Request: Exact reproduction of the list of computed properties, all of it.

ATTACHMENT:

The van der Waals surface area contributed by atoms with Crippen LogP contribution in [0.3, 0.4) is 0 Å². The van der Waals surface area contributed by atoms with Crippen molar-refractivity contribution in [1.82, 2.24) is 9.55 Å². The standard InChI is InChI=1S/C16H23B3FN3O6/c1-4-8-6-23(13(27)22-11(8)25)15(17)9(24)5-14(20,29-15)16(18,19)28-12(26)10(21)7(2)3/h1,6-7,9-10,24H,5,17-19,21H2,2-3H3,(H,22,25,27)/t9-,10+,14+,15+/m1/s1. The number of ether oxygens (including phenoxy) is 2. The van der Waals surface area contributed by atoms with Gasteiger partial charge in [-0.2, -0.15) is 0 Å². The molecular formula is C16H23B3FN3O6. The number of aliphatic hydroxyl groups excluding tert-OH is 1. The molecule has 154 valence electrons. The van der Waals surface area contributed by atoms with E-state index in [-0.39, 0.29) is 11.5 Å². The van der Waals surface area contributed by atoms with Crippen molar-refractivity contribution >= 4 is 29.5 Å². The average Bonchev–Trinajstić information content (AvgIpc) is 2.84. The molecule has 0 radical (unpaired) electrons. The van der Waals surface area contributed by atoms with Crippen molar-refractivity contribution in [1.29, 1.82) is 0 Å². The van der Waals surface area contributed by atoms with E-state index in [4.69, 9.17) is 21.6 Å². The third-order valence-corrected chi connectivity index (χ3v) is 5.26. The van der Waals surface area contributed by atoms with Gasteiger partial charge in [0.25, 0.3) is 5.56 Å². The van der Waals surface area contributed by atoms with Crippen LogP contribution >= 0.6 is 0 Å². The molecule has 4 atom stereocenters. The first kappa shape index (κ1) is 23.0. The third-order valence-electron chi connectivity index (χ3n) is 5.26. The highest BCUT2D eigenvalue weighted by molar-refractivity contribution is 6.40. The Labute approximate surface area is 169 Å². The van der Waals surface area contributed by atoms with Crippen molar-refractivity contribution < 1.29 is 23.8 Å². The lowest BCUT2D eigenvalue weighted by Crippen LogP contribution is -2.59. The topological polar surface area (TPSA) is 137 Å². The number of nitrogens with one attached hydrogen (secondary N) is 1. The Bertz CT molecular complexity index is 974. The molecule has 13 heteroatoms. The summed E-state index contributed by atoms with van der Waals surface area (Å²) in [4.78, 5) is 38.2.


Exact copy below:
The van der Waals surface area contributed by atoms with Crippen LogP contribution in [0.3, 0.4) is 0 Å². The van der Waals surface area contributed by atoms with Crippen molar-refractivity contribution in [1.82, 2.24) is 9.55 Å². The standard InChI is InChI=1S/C16H23B3FN3O6/c1-4-8-6-23(13(27)22-11(8)25)15(17)9(24)5-14(20,29-15)16(18,19)28-12(26)10(21)7(2)3/h1,6-7,9-10,24H,5,17-19,21H2,2-3H3,(H,22,25,27)/t9-,10+,14+,15+/m1/s1. The number of ether oxygens (including phenoxy) is 2. The van der Waals surface area contributed by atoms with Gasteiger partial charge in [-0.2, -0.15) is 0 Å². The molecular formula is C16H23B3FN3O6. The number of aliphatic hydroxyl groups excluding tert-OH is 1. The molecule has 154 valence electrons. The van der Waals surface area contributed by atoms with E-state index in [-0.39, 0.29) is 11.5 Å². The van der Waals surface area contributed by atoms with Crippen molar-refractivity contribution >= 4 is 29.5 Å². The average Bonchev–Trinajstić information content (AvgIpc) is 2.84. The molecule has 0 radical (unpaired) electrons. The van der Waals surface area contributed by atoms with Crippen molar-refractivity contribution in [1.29, 1.82) is 0 Å². The van der Waals surface area contributed by atoms with E-state index in [4.69, 9.17) is 21.6 Å². The third-order valence-corrected chi connectivity index (χ3v) is 5.26. The van der Waals surface area contributed by atoms with Gasteiger partial charge in [0.25, 0.3) is 5.56 Å². The van der Waals surface area contributed by atoms with Crippen LogP contribution >= 0.6 is 0 Å². The molecule has 4 atom stereocenters. The first kappa shape index (κ1) is 23.0. The third-order valence-electron chi connectivity index (χ3n) is 5.26. The highest BCUT2D eigenvalue weighted by molar-refractivity contribution is 6.40. The Labute approximate surface area is 169 Å². The van der Waals surface area contributed by atoms with Crippen molar-refractivity contribution < 1.29 is 23.8 Å². The lowest BCUT2D eigenvalue weighted by Crippen LogP contribution is -2.59. The topological polar surface area (TPSA) is 137 Å². The number of nitrogens with one attached hydrogen (secondary N) is 1. The Bertz CT molecular complexity index is 974. The molecule has 13 heteroatoms. The summed E-state index contributed by atoms with van der Waals surface area (Å²) in [4.78, 5) is 38.2.